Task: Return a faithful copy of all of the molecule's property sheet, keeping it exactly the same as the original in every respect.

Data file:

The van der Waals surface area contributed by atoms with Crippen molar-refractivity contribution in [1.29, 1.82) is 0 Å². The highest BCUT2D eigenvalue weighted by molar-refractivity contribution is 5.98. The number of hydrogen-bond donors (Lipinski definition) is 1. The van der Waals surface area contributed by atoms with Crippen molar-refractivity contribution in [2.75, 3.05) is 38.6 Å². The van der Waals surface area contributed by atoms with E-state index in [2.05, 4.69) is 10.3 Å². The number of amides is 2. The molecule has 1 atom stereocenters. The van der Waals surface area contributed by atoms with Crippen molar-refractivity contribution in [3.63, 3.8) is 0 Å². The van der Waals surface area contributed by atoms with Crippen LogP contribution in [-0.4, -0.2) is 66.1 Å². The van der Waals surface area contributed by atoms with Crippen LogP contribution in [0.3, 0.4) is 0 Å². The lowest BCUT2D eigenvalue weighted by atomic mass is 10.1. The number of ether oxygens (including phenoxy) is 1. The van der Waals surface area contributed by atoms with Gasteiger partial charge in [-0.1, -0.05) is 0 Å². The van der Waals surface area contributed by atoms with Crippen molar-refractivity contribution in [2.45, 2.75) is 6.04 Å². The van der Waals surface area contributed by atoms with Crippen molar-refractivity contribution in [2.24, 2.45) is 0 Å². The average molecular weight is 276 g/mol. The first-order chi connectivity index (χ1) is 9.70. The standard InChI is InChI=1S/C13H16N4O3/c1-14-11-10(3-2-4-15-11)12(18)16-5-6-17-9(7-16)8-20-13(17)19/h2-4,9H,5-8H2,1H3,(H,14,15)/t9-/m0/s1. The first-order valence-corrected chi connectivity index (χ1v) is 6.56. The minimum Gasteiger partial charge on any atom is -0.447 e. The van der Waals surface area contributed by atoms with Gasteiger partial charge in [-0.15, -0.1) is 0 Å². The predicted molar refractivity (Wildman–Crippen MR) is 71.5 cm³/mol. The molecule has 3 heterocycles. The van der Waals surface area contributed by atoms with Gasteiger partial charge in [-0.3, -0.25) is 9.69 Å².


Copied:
The van der Waals surface area contributed by atoms with Crippen molar-refractivity contribution in [1.29, 1.82) is 0 Å². The highest BCUT2D eigenvalue weighted by molar-refractivity contribution is 5.98. The number of hydrogen-bond donors (Lipinski definition) is 1. The van der Waals surface area contributed by atoms with Crippen molar-refractivity contribution in [2.75, 3.05) is 38.6 Å². The van der Waals surface area contributed by atoms with E-state index in [2.05, 4.69) is 10.3 Å². The number of amides is 2. The molecule has 1 atom stereocenters. The van der Waals surface area contributed by atoms with Crippen molar-refractivity contribution in [3.63, 3.8) is 0 Å². The van der Waals surface area contributed by atoms with Crippen LogP contribution in [-0.4, -0.2) is 66.1 Å². The van der Waals surface area contributed by atoms with Crippen LogP contribution in [0.3, 0.4) is 0 Å². The lowest BCUT2D eigenvalue weighted by atomic mass is 10.1. The number of ether oxygens (including phenoxy) is 1. The van der Waals surface area contributed by atoms with Gasteiger partial charge in [-0.1, -0.05) is 0 Å². The van der Waals surface area contributed by atoms with Crippen molar-refractivity contribution in [2.45, 2.75) is 6.04 Å². The van der Waals surface area contributed by atoms with Crippen molar-refractivity contribution in [2.24, 2.45) is 0 Å². The average molecular weight is 276 g/mol. The first-order chi connectivity index (χ1) is 9.70. The standard InChI is InChI=1S/C13H16N4O3/c1-14-11-10(3-2-4-15-11)12(18)16-5-6-17-9(7-16)8-20-13(17)19/h2-4,9H,5-8H2,1H3,(H,14,15)/t9-/m0/s1. The first-order valence-corrected chi connectivity index (χ1v) is 6.56. The minimum Gasteiger partial charge on any atom is -0.447 e. The van der Waals surface area contributed by atoms with Gasteiger partial charge in [-0.15, -0.1) is 0 Å². The predicted molar refractivity (Wildman–Crippen MR) is 71.5 cm³/mol. The molecule has 3 heterocycles. The van der Waals surface area contributed by atoms with Gasteiger partial charge in [-0.3, -0.25) is 9.69 Å².